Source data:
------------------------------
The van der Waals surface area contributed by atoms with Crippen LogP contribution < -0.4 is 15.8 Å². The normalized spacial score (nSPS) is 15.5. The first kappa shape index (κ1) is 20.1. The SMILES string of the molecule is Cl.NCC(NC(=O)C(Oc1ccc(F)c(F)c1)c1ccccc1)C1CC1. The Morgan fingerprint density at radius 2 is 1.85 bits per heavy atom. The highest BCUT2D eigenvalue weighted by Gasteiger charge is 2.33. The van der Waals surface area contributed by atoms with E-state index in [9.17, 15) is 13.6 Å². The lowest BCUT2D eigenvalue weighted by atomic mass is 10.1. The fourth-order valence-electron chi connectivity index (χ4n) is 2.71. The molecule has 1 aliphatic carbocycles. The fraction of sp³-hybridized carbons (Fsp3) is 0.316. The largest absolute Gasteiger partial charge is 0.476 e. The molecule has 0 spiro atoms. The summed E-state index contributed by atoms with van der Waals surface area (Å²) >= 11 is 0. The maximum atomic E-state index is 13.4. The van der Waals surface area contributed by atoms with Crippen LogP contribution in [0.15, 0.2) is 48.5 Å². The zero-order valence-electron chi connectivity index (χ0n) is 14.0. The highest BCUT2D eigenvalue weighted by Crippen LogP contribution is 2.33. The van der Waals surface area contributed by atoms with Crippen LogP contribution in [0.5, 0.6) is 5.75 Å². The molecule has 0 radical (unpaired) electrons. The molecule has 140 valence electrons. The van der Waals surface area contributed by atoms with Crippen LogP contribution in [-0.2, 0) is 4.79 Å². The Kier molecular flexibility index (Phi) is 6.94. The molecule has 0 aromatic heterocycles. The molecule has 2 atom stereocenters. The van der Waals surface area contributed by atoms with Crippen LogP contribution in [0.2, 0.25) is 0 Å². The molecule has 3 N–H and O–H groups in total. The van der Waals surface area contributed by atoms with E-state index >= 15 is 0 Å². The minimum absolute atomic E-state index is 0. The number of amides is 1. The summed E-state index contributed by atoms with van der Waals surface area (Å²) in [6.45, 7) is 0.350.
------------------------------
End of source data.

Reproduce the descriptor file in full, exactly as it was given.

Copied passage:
The van der Waals surface area contributed by atoms with Crippen LogP contribution < -0.4 is 15.8 Å². The normalized spacial score (nSPS) is 15.5. The first kappa shape index (κ1) is 20.1. The SMILES string of the molecule is Cl.NCC(NC(=O)C(Oc1ccc(F)c(F)c1)c1ccccc1)C1CC1. The Morgan fingerprint density at radius 2 is 1.85 bits per heavy atom. The highest BCUT2D eigenvalue weighted by Gasteiger charge is 2.33. The van der Waals surface area contributed by atoms with E-state index in [9.17, 15) is 13.6 Å². The lowest BCUT2D eigenvalue weighted by atomic mass is 10.1. The fourth-order valence-electron chi connectivity index (χ4n) is 2.71. The molecule has 1 aliphatic carbocycles. The fraction of sp³-hybridized carbons (Fsp3) is 0.316. The largest absolute Gasteiger partial charge is 0.476 e. The molecule has 0 spiro atoms. The summed E-state index contributed by atoms with van der Waals surface area (Å²) >= 11 is 0. The maximum atomic E-state index is 13.4. The van der Waals surface area contributed by atoms with Crippen LogP contribution in [0.15, 0.2) is 48.5 Å². The zero-order valence-electron chi connectivity index (χ0n) is 14.0. The highest BCUT2D eigenvalue weighted by Crippen LogP contribution is 2.33. The van der Waals surface area contributed by atoms with Crippen LogP contribution in [0.5, 0.6) is 5.75 Å². The molecule has 0 radical (unpaired) electrons. The molecule has 140 valence electrons. The van der Waals surface area contributed by atoms with Crippen LogP contribution in [-0.2, 0) is 4.79 Å². The Kier molecular flexibility index (Phi) is 6.94. The molecule has 0 aromatic heterocycles. The molecule has 2 atom stereocenters. The van der Waals surface area contributed by atoms with Crippen LogP contribution in [0.2, 0.25) is 0 Å². The molecule has 3 N–H and O–H groups in total. The van der Waals surface area contributed by atoms with E-state index >= 15 is 0 Å². The minimum absolute atomic E-state index is 0. The number of amides is 1. The summed E-state index contributed by atoms with van der Waals surface area (Å²) in [6.45, 7) is 0.350.